Food allergies have become extremely common in our collective daily experiences. I recently got my turn to buy snacks for my daughter’s kindergarten class and was impressed by the lengthy allergy list, as I kept glancing at it furtively for compliance while I raced through the snack aisle at the store.
8% of US children are currently affected by food allergies and recent epidemiologic trends reveal a progressive rise. In keeping with this quasi rule of 8’s, largely just 8 food groups cause this rather impressive prevalence of food allergies. These are milk, egg, peanut, tree nuts, wheat, soy, fish and shellfish. There has always been a hasty approach by parents to designating children as having food allergies. We need to remember that allergy have a very specific immune mechanism and that not all adverse food events are truly allergic. Some are more appropriately food intolerances. The distinction is important because it’ll help our understanding of the intriguing world of immunology and how diagnostic testing for immune mediated (allergy) diseases however enchanting can fall short of correctly identifying true allergies. The quality of life issues and fall out that follow an incorrect food allergy designation can last a lifetime and affect socialization and frankly gustatory delights that’ll make the Travel Channel’s, Anthony Bourdain jealous.
How are food allergies diagnosed?
The medical history is very important and providing your healthcare provider with a good run of events preceding and surrounding the sentinel allergy event is a great start. We encourage the use of a diary and conscientious documentation of food items ingested. The importance of this chronicle of foods eaten, was it cooked? baked or eaten raw? and reactions observed cannot be overstated. How soon after exposure did the symptoms occur? What symptoms were observed? Because often, the careful identification and informed elimination of the likely culprit(s) may be all that’s necessary. Diagnoses of food allergies or intolerance can be made this way and when done appropriately fall into the very high pedigree of statistical accuracy called “ a trial of 1”. Specific blood testing looking for presence of antibodies to food allergens by measuring the levels of the antibody most commonly associated with allergies, called IgE are common in everyday clinical practice. When this is combined with a skin-prick test, the diagnostic accuracy improves. It would be fine if the immune system were as simplistic as that. A system that’s so uniquely adapted and continually evolving to memorize every invader that’s ever breached its defenses and program itself to make antibodies or get cells battle ready to stop that invader or others related to it next time they get lucky enough to get inside while maintaining surveillance for cancer cells and preventing the body from turning its own more than a billion troop of soldiers on itself surely would be more complicated. It is! There are food allergy mechanisms that by-pass the process above, termed non- IgE mediated or use some combination of it with other mechanisms. Blood or skin-prick testing would not readily detect these. It is also possible to find a positive test as described above to food a child is eating presently without any difficulty. This is where a careful patient exposure and observed reaction history is truly worth its weight in gold. This eliminates indiscriminate testing and optimizes the physician’s chances of correctly making the food allergy diagnosis.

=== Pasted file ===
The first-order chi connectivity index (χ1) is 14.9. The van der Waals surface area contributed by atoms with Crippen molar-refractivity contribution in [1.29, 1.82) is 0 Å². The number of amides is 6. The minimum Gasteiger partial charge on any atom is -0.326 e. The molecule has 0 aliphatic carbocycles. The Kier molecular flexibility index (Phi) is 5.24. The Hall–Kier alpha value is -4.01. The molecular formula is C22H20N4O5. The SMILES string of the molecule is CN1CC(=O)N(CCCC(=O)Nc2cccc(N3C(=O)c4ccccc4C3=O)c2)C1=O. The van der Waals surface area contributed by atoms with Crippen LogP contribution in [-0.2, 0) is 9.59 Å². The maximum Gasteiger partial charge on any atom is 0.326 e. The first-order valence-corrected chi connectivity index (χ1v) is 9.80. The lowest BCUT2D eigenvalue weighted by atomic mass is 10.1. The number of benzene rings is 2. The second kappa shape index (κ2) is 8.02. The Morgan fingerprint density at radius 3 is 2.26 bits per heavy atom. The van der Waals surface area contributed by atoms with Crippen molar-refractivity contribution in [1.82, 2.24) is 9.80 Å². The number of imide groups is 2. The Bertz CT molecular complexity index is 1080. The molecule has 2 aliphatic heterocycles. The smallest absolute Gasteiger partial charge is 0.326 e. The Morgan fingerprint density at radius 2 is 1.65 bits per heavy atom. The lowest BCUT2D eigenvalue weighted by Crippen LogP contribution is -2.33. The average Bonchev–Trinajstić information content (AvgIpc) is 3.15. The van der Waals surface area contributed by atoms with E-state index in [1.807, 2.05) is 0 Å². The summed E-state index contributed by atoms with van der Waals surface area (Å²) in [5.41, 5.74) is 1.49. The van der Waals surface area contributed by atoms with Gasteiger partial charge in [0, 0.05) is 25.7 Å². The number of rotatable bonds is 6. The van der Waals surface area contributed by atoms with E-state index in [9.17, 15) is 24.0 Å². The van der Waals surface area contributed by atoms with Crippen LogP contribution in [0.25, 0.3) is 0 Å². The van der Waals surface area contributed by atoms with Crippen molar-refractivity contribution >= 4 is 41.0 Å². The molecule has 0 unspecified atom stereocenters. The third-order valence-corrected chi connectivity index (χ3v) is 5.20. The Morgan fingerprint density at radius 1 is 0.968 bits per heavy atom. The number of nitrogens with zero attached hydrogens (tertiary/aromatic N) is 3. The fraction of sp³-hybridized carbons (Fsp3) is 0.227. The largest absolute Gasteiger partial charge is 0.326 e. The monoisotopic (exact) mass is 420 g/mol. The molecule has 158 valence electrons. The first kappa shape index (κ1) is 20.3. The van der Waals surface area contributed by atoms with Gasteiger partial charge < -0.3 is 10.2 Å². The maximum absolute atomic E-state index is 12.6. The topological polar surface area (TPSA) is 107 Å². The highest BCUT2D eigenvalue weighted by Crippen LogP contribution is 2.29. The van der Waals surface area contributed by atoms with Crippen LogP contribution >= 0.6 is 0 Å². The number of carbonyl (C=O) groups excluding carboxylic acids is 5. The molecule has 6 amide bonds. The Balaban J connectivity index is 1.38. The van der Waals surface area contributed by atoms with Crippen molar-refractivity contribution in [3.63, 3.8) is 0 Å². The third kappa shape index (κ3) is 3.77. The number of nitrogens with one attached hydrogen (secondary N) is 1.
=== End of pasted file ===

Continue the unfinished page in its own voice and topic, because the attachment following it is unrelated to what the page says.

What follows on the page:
To be continued next week…